Napa Valley

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One of the world's most highly regarded regions for wine production and tourism, the Napa Valley is the AVA that brought worldwide recognition to California winemaking. The area was settled by a few choice wine families in the 1960's who bet that the wines of the area would grow and flourish. They were right. The Napa wine industry really took off in the 1980's, when vineyard lands were scooped up and vines were planted throughout the county. A number of wineries emerged, from large conglomerates to small boutiques to cult classics. Cabernet Sauvignon is definitely the grape of choice here, with many winemakers also focusing on Bordeaux blends. Whites are usually Chardonnay and Sauvignon Blanc.

Within the Napa Valley lie many smaller sub-AVAs that lend even more character specifics to the wines. Furthest south is Carneros, followed by Yountville, Oakville & Rutherford. Above those two are St.-Helena and the valley's newest AVA, Calistoga. These areas are situated on the valley floor and are known for creating rich, smooth Cabernet Sauvignon, Merlot and Chardonnay. There are a few mountain regions as well, nestled on the slopes overlooking the valley AVAs. Those include Howell Mountain, Stags Leap District, and Mt. Veeder. Wines from the mountain regions are often more structured and firm, benefiting from more time in the bottle to evolve and soften.

Bordeaux Blends

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One of the world’s most classic and popular styles of red wine, Bordeaux-inspired blends have spread from their homeland in France to nearly every corner of the New World, especially in California, Washington, and Australia. Typically based on either Cabernet Sauvignon or Merlot and supported by Cabernet Franc, Malbec, and/or Petit Verdot, these are sometimes referred to in the US as “Meritage” blends. In Bordeaux itself, Cabernet Sauvignon dominates in wines from the Left Bank of the Gironde river, while the Right Bank focuses on Merlot. Often, blends from outside the region are classified as being inspired by one or the other.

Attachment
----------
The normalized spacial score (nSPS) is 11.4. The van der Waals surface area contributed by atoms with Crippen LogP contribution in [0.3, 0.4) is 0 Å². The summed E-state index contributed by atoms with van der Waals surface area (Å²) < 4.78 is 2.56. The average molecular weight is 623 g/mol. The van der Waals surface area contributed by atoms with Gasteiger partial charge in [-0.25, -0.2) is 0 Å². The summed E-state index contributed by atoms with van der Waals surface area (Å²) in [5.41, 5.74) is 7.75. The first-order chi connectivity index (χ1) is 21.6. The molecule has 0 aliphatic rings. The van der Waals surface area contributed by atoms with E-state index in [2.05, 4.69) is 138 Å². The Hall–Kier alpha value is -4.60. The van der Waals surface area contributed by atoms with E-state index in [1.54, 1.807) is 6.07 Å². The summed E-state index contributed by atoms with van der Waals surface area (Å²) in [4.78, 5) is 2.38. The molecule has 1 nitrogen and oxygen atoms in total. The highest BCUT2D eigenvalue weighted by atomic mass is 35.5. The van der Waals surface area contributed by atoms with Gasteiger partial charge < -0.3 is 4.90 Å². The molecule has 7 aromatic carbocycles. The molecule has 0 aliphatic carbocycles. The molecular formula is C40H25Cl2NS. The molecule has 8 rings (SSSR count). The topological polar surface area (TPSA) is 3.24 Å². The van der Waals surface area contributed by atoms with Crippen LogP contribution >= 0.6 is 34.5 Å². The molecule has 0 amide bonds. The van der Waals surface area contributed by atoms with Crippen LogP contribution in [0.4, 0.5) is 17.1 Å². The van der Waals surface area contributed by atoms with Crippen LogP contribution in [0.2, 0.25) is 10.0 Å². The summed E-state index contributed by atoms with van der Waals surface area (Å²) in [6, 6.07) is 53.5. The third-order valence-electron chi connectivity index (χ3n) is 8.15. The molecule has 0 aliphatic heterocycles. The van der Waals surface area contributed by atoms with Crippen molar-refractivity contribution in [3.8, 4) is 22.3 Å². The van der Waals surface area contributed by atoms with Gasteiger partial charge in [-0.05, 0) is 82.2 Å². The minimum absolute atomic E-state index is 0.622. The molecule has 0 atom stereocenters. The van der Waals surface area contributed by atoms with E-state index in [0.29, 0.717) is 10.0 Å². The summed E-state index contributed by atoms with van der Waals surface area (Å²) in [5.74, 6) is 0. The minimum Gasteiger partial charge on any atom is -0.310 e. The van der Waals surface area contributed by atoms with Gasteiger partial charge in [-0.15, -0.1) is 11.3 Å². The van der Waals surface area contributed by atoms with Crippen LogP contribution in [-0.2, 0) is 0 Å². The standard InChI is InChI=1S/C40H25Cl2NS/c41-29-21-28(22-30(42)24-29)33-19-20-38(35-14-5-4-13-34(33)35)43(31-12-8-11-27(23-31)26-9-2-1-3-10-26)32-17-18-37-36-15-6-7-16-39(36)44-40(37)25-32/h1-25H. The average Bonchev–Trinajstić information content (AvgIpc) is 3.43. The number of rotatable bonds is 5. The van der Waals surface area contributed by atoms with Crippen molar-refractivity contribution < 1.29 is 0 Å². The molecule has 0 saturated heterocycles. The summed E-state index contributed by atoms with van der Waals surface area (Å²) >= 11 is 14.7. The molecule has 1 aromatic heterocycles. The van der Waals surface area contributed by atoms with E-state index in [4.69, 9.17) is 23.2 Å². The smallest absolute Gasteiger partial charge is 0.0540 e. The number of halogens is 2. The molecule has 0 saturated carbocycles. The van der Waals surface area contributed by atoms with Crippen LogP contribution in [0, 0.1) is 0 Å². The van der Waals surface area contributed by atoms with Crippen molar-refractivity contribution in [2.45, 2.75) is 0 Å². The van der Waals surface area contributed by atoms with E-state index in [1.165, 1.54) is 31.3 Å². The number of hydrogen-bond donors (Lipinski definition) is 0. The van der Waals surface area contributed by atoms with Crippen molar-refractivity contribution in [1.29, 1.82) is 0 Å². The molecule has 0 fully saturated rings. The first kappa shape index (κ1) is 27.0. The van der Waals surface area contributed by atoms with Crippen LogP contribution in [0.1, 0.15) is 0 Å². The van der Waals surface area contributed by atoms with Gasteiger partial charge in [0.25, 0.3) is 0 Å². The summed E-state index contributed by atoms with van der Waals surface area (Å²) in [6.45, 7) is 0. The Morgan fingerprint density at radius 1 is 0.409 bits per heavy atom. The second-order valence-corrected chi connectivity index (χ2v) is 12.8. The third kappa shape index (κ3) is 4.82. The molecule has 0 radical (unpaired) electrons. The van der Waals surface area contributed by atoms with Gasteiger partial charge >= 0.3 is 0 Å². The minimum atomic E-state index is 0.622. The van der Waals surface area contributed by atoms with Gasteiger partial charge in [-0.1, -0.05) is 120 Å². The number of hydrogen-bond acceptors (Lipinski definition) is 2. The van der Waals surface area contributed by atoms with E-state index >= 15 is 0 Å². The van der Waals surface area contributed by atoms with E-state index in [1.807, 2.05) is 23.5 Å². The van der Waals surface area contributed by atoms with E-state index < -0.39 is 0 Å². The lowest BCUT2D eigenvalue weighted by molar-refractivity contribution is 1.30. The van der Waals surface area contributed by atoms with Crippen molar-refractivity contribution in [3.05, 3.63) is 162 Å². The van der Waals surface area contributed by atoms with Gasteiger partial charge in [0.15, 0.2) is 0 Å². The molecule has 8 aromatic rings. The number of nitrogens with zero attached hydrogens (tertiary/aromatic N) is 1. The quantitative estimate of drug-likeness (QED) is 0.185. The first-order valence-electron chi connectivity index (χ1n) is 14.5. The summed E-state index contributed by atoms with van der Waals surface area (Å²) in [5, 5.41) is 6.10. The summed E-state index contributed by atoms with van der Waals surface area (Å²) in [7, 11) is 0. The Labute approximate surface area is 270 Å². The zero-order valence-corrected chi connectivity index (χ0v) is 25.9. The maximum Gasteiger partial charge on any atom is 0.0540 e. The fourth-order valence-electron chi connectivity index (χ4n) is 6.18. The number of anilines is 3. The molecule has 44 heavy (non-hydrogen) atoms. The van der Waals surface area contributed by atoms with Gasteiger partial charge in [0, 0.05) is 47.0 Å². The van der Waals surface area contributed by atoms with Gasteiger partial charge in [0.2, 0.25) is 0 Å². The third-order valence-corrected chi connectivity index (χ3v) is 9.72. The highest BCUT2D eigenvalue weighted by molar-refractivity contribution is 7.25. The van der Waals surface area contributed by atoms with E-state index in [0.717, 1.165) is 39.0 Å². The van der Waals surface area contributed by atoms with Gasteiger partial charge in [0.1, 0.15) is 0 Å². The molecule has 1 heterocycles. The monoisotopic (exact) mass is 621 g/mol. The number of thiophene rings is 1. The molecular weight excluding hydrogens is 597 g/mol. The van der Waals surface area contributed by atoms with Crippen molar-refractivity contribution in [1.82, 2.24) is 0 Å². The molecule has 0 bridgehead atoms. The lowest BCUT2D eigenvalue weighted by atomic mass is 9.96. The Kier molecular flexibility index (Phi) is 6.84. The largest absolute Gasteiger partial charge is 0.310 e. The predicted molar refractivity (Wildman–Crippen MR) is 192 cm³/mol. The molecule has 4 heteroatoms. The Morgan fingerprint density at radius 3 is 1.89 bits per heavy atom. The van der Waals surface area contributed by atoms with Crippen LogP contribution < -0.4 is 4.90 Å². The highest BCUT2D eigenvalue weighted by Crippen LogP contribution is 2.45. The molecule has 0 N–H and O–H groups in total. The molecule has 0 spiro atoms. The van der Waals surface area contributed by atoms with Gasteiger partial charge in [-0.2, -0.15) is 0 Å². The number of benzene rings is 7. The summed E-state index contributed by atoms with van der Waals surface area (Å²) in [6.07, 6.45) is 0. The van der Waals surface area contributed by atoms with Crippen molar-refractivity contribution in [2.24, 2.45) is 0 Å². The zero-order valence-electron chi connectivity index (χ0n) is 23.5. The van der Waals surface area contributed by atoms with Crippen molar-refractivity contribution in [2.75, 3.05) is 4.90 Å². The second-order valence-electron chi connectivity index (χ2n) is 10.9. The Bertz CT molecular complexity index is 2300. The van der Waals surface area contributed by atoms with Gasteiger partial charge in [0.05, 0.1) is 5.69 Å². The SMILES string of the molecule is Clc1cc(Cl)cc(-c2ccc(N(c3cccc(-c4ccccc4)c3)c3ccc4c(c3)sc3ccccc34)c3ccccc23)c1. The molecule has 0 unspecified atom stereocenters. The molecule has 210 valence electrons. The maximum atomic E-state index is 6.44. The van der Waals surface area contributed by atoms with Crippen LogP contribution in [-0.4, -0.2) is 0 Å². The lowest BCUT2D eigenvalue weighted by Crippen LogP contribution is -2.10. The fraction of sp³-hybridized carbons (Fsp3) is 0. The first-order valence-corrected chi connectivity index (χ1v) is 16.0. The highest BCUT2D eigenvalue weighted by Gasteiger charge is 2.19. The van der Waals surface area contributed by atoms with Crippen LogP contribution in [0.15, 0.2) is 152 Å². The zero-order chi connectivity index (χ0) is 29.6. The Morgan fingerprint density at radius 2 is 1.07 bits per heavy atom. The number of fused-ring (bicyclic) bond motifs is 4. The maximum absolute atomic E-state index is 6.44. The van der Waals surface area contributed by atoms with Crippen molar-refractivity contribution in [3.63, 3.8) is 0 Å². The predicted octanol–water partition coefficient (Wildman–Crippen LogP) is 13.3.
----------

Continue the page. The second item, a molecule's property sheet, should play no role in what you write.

In the Glass

Cabernet-based, Left-Bank-styled wines are typically more tannic and structured, while Merlot-based wines modeled after the Right Bank are softer and suppler. Cabernet Franc can add herbal notes, while Malbec and Petit Verdot contribute color and structure. Wines from Bordeaux can be bold and fruit-forward or restrained and earthy, while New World facsimiles tend to emulate the former style. In general, Bordeaux red blends can have aromas and flavors of black currant, cedar, plum, graphite, and violet, with more red fruit flavors when Merlot makes up a high proportion of the blend.

Perfect Pairings

Since Bordeaux red blends are often quite structured and tannic, they pair best with hearty, flavorful, and fatty meat dishes. Any type of steak makes for a classic pairing. Equally welcome with these wines would be beef brisket, pot roast, braised lamb, or smoked duck.

Sommelier Secret

While the region of Bordeaux is limited to a select few approved grape varieties, the New World is free to experiment. Bordeaux blends in California may include Syrah, Petite Sirah, Zinfandel, or virtually any other grape deemed worthy by the winemaker. In Australia, Shiraz is a common component.

SSR84197_2002 Item# 84197